Prosciutto, cavolo nero, pecorino, pear and Brazil nuts
Prosciutto, cavolo nero, pecorino, pear and Brazil nuts

Bill Granger recipes: Our chef's winter salads will make you feel energised through February

Salads aren't just a bit on the side, says Bill Granger - their crunch, colour and natural goodness are perfect for a midwinter pick-me-up

Bill Granger
Sunday 01 February 2015 01:00

A friend who works in market research once told me that although we all make our New Year's resolution first thing in the year, most of us don't really dedicate ourselves to our new goals properly until the beginning of February.

I guess it makes sense. Getting back into the flow of things after the Christmas holidays is never easy. I find the cold, wet, dark days the worst for finding the motivation and drive to start a new routine. But by February, I start to feel more determined. Skiing holidays are on the horizon, the days are getting longer (if not warmer) and feeling energetic comes easier.

Putting good intentions aside, it's also when I start craving healthy salads again. OK, they aren't as warming as a stew or a soup, but often I want my meal to make me feel invigorated and revitalised rather than cosy, and salads are perfect for that.

Both filling and light, with their vibrant colour, delicious crunch and natural goodness they give me the get-up-and-go I need to face the remainder of the winter. Oh, and re-visit those life-enhancing New Year's resolutions, of course…

Bill's restaurant, Granger & Co, is at 175 Westbourne Grove, London W11, tel: 020 7229 9111, and 50 Sekforde Street, London EC1, tel: 020 7251 9032, Follow Bill on Instagram at bill.granger

Prosciutto, cavolo nero, pecorino, pear and Brazil nuts

This is robust and full of contrasting flavours and textures.

Serves 4

300g cavolo nero, tough stalks removed
Juice and zest 1 lemon
2 tbsp olive oil
Pinch chilli flakes
½ garlic clove, crushed
2 firm, ripe pears, cored and sliced
12 slices prosciutto
60g Brazil nuts, roughly chopped
Pecorino, for shaving

Tear the cavolo nero leaves into bite-sized pieces. Put in a large bowl with the lemon juice and zest, olive oil, chilli and garlic. Season with sea salt and toss to coat. Set aside for at least 10 minutes to soften the cavolo slightly. Toss through the pear slices.

Heat a large, non-stick frying pan over a high heat. Fry the prosciutto for 2 to 3 minutes on each side until golden and crisp. Remove from the pan and set aside. Return the pan to the heat, add the Brazil nuts and toss to coat in the fat from the prosciutto, toast for 3 to 5 minutes or until fragrant and golden.

Pile the cavolo-and-pear salad on to a serving platter, top with torn prosciutto slices, crunchy Brazil nuts and generous shavings of pecorino. Serve with extra crushed chilli, if desired.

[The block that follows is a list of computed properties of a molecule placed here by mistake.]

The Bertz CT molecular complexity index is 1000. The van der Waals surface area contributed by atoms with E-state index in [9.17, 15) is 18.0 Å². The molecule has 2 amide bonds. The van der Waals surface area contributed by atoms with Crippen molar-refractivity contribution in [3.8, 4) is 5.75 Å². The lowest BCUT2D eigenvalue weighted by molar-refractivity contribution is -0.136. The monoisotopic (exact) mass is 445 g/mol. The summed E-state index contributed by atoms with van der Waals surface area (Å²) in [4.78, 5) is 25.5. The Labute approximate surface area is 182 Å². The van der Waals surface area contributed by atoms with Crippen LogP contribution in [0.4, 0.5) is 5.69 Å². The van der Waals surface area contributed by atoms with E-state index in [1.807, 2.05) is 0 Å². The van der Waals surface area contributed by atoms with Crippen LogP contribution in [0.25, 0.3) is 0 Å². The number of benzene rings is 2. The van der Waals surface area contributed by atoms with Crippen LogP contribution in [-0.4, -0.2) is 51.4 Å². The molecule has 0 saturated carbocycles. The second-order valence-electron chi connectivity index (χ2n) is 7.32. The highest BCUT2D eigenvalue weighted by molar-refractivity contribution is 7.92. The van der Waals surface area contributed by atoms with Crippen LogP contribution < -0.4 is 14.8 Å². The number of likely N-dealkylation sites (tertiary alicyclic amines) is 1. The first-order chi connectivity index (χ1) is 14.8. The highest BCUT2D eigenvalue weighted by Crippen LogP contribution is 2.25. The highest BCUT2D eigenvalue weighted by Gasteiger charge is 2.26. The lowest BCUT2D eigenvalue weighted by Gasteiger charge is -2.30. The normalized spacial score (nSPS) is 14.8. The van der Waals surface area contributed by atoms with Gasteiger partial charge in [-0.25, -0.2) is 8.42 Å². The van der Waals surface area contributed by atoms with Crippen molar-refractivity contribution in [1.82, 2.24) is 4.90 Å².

Pumpkin, goat's curd and radicchio

Warm, spiced pumpkin, chilled, refreshing curd and bitter, crispy radicchio. Yum!

Serves 4

1kg pumpkin or butternut squash, halved, seeds scooped out
Olive oil, to drizzle
2 tsp smoked paprika
1 tsp chilli flakes
Knob butter
2 tbsp honey
50g pumpkin seeds
1 head radicchio, broken into leaves
250g goat's curd
Juice 1 lemon

Pumpkin, goat's curd and radicchio (Kristin Perers)

Preheat the oven to 200C/400F/Gas6. Cut the pumpkin into thin wedges, leaving the skin on. Put in a large baking tray and drizzle with oil, sprinkle with smoked paprika and chilli flakes. Season with sea salt and roast for 20 to 25 minutes, until golden and cooked through. Stir halfway through.

Remove the squash from the oven, dot over the butter, drizzle with honey and add the pumpkin seeds to the baking tray. Return to the oven and cook for a further 5 minutes, or until the pumpkin seeds are toasted.

Divide the radicchio between serving plates, pile on the squash then dollop over the goat's curd. Finish with a squeeze of lemon juice and an extra drizzle of oil.

Salmon, fennel and two-cucumber salad

I love picking away at pickled cucumbers, and this crunchy salad, inspired by the flavours of Scandinavia, finally finds a use for the juice left behind in the jar…

Serves 4

1 lemon, halved
1 bay leaf
4 celery sticks, 2 halved lengthways, 2 chopped
1 fennel bulb, shaved, fronds reserved
1 tbsp coriander seeds, toasted and bashed
Small bunch dill, roughly chopped
4 salmon fillets, about 180g each
2 Lebanese cucumbers or ½ standard cucumber, cut into chunks
2 large sweet dill-pickled cucumbers, roughly chopped
1 small red onion, thinly sliced

For the dressing

1 tbsp Dijon mustard
Juice and zest ½ lemon
1 tbsp dill-pickle juice from the jar
3 tbsp olive oil

Salmon, fennel and two-cucumber salad (Kristin Perers)

Squeeze the lemon into a large pan filled with 1 litre of cold water, drop the squeezed lemon in along with the bay leaf, the 2 halved celery sticks, fennel fronds, coriander seeds and half of the roughly chopped dill. Bring slowly to the boil. Reduce to a simmer, add the salmon and turn off the heat. Allow the salmon to poach off the heat for 6 to 8 minutes, or until just cooked but still a little pink in the middle. Remove from the poaching liquor with a slotted spoon and allow to cool slightly.

Whisk the dressing ingredients together until well combined, set aside.

To assemble the salad, toss the shaved fennel, chopped fresh and pickled cucumbers, red onion, and remaining chopped dill together in a large serving platter. Toss through the dressing. Break up the salmon and pile on top of the salad. Serve immediately.

Food preparation: Marina Filippelli; Props merchandising: Rachel Jukes

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